Williams, California End LawsuitNov 12, 2002 | The Oklahoman Williams Cos. settled litigation Monday with California over questionable energy trades during the state's energy crisis two years ago.
The announcement sparked a dramatic rally for Williams stock in the final hour of trading Monday on Wall Street.
The frenzy was a penny short of making up all the ground the energy company lost early Monday because of its involvement in a federal antitrust investigation of the California energy market.
On Wall Street, Williams share value dropped 22 percent Monday on the weight of the federal investigation before regaining almost all of the loss, to close at $2.60.
The severe decline was due to a subpoena the U.S. attorney issued to Williams on Friday. A federal grand jury is investigating energy trading activity amid rolling blackouts and service interruptions throughout California from November 2000 to May 2001.
The U.S attorney also has issued subpoenas to Duke Energy Corp., Reliant Resources Inc., Mirant Corp. and perhaps others.
The subpoenas are the latest development in a multilayer investigation into trading schemes involving Enron Corp. and other major energy marketers.
In a report released last month, the California Public Utilities Commission alleged Williams and other companies held back a portion of their electricity generating capacity during the power shortage.
The U.S. Securities Exchange Commission, the Federal Energy Regulatory Commission and the Commodities Futures Trading Commission are also conducting inquiries.
The state and federal investigations are trying to establish whether marketers manipulated energy prices through various trading schemes.
Monday's announced settlement provided a spark Williams needed to overcome the subpoena, the latest setback in a long line of troubles that have driven the company's stock value down from a high of more than $30 last year.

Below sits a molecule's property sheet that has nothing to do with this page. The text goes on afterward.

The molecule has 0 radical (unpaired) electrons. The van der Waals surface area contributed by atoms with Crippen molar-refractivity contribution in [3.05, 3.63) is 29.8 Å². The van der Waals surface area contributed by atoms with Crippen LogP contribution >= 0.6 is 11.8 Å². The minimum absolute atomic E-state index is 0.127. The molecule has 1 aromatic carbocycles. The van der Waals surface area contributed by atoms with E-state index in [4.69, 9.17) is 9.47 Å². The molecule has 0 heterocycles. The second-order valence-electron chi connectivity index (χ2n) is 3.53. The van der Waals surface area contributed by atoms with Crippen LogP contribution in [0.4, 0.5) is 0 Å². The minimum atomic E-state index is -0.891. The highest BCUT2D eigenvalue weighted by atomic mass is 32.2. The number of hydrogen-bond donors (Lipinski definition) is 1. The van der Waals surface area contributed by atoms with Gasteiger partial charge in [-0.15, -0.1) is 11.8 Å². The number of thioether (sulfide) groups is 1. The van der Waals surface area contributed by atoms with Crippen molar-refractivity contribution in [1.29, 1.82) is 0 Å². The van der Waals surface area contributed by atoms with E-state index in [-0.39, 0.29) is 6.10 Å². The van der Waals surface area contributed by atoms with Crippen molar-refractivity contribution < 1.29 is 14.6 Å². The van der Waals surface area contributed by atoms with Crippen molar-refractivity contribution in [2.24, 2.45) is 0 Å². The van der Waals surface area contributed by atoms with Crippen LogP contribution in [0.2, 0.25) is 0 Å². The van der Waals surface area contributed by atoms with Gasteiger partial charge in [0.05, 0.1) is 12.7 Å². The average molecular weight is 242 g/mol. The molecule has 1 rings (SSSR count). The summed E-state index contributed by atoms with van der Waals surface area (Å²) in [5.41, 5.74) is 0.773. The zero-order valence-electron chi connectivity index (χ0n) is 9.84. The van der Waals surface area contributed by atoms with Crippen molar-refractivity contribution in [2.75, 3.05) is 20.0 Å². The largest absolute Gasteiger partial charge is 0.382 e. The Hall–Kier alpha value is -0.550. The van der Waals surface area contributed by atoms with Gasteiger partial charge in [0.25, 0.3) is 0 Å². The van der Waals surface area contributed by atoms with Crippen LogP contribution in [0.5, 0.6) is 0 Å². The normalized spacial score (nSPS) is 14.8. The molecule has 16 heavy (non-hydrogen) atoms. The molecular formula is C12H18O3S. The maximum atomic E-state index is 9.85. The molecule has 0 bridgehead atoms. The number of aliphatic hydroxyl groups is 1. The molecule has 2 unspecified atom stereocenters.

Monday's turbulent ride started early. After closing Friday at $2.61, Williams opened trading Monday at $2.15, due to the federal subpoena announcement that came after markets closed Friday.
Williams shares bottomed out at $2.03, or 22 percent lower than Friday's close. The stock finished the day at $2.60 on the strength of the late afternoon rally.
Under the California settlement, Williams will increase maximum power supplies through 2010, will provide more flexibility for California to determine when power is dispatched and will reach a long- term natural gas sales agreement.
The company also will pay cash considerations of $150 million over eight years, contribute six turbine generators and assist in further investigation in the state's electric power and gas market.
In turn, Williams is being released from outstanding power refund demands by the state.
The states of Oregon and Washington, which joined class- action suits against Williams, will also receive $15 million each across three years. The three states launched a coordinated investigation into energy companies amid allegations of price manipulation during the 2000-2001 West Coast energy crisis.
Williams Chief Executive Steve Malcolm called the settlement a major accomplishment that was necessary in order to turn the company around.
"It resolves all state proceedings and allows a positive relationship with the state of California."
Malcolm called the yearlong dispute an overhang that has interfered with efforts to find a company to either buy its energy trading business or enter a joint venture agreement.
He said the agreement will reduce uncertainty, improve the value of its trading portfolio and make the operation more attractive to a buyer.
The federal antitrust investigation should not impede the company's effort to sell the trading business, Malcolm said.
Williams has not been involved in antitrust activity, and potential buyers have not been concerned about that, he said.
Industry observer Fredric Russell president of Fredric E. Russell Investment Co., said Monday's agreement is likely to aid Williams as it navigates the federal inquiry.
"While there are no guarantees, I'm sure that federal investigators will take some cues from the California settlement, which is another reason the settlement news is excellent."
He said the settlement represents a glimmer of light for the company, embattled on so many fronts.
Russell said the clock is ticking on Williams' $900 million credit agreement with billionaire investor Warren Buffett, and the company is struggling to reduce its $14 billion in debt by selling assets at fire- sale prices.
Meanwhile, Williams has watched its stock prices plummet and its credit rating fall to junk status.
"It's enough to drive any CEO to an extra aerobics class," said Russell, whose company sold all 200,000 of its Williams shares in September.
Gordon Howald, equity analyst for Credit Lyonnais Securities in New York, said the Williams stock is likely to continue its volatility until the investigations subside.
It's difficult for large portfolio managers to take a long-term position with any energy marketing company because of what's happening in the industry.
Howald, whose firm has a banking relationship with Williams, said the company will succeed in liquidating its assets and it will survive. Eventually, long-term investors will return to the stock, he said.